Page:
Jobs — it’s so good to see you. It’s been too long. It’s been too long since this recession started, and it’s been too long since the market experienced any significant job growth. Finally, companies are starting to hire again. And that is very good to see. A lot has changed, however, since the economy showed the first signs of cracking early in 2008, and the process of recruiting and hiring isn’t what it used to be.
Four years ago Twitter was in its infancy, and Facebook and LinkedIn weren’t exactly household names. In fact, social media was still a relatively new concept that some of the most tech savvy were still trying to grasp. Fast-forward to today — social media is an instrumental tool in the recruiting and hiring process.
Sixty-five percent of adults who are active online access social media sites — that has doubled since 2008. And 73 percent of adults between the ages of 18 and 34 say social networks led to their current job. Obviously, hiring companies are using social networks too — 89 percent of U.S. companies said they would use social networks for recruiting in the future.
While those statistics are impressive, they aren’t really that surprising. Social networks are about connecting people, whether through words, pictures, friends, interests or experiences. It’s only natural that those networks would be connecting job seekers to companies looking for qualified job candidates. But how does a company that’s been hunkered down for the past few years catch up?
Most experts agree that LinkedIn is the greatest resource for recruiters. While companies use Facebook and Twitter to cultivate a community of friends and followers, more than 85 percent of recruiters use LinkedIn to find talent. Specialized recruiting tools allow hiring companies to post jobs and view potential candidates’ online resumes. Recruiters can also target their search toward specific skill sets, professional groups or industries.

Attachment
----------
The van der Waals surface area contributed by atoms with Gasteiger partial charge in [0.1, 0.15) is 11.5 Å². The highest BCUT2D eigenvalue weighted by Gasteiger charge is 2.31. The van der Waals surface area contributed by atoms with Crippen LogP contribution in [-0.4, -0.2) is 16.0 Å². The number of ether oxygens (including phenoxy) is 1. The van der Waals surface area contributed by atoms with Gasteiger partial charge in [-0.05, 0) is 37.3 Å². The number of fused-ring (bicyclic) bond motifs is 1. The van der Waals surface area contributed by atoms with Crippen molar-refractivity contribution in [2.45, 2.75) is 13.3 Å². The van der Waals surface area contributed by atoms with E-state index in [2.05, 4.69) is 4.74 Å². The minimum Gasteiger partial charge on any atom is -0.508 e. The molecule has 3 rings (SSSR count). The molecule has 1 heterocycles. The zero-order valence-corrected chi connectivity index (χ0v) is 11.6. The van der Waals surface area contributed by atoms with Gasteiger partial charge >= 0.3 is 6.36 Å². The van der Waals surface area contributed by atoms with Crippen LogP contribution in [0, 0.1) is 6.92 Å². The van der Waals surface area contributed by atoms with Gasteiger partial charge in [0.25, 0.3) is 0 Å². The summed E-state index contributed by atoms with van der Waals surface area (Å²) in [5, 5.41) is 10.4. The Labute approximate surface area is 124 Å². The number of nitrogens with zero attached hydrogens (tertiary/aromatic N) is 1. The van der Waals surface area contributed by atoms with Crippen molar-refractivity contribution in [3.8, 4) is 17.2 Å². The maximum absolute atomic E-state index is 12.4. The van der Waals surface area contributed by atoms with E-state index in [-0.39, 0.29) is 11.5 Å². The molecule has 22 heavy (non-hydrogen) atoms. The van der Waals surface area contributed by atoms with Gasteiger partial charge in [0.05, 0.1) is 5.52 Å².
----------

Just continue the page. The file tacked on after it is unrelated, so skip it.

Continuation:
LinkedIn also provides companies and job seekers a safe place to connect. Through online dialogue options, companies can screen potential candidates, thus limiting the number of interviews it ultimately conducts, and job seekers can discretely communicate with a hiring company without jeopardizing a current position. If you don’t think your employees would do this, you might want to remove those rose-colored shades you’re wearing.
The king of social networks, Facebook, can play a significant role in professional networking and recruiting, as well. Hiring companies should capitalize on their Facebook presence by maintaining a current and compelling company profile and consistently posting job openings on their page. Fans who already “like” the company will be among the most eager to work there. Facebook’s Marketplace also allows companies to post free job ads targeting specific audiences. For example, if hiring an entry-level position, a company can direct its job posting to reach recent college graduates.
Even with its 140-character tweet limit, Twitter can be a powerful recruiting tool as well. The simplest way to use Twitter is to tweet job openings: “Hiring a marketing manager in Houston. Competitive pay, great benefits. Apply at (your.URL).” If companies have a Twitter account, but not a lot of followers, they can run a quick Twitter search for specific keywords, such as “natural gas,” to find and initiate a dialogue with people who are already talking about their industry and its related products and services.
Because there is no significant cost to join social networks like LinkedIn, Facebook or Twitter, smaller companies can experiment by recruiting through them with little risk. Even a LinkedIn account with all the recruiting bells and whistles can cost less than some ads and is far less time intensive to manage than staffing a job fair. And using social networks demonstrates to job candidates that, despite its size, a company is progressive.
Most important, though, a company’s recruiting efforts should be designed to yield the best, most qualified job candidates. Where is a hiring company going to find its next batch of topnotch employees? The reality is that today’s most savvy job seekers will be using social media to find their next position.
John Allen is president and COO of Houston-based G&A Partners, gnapartners.com.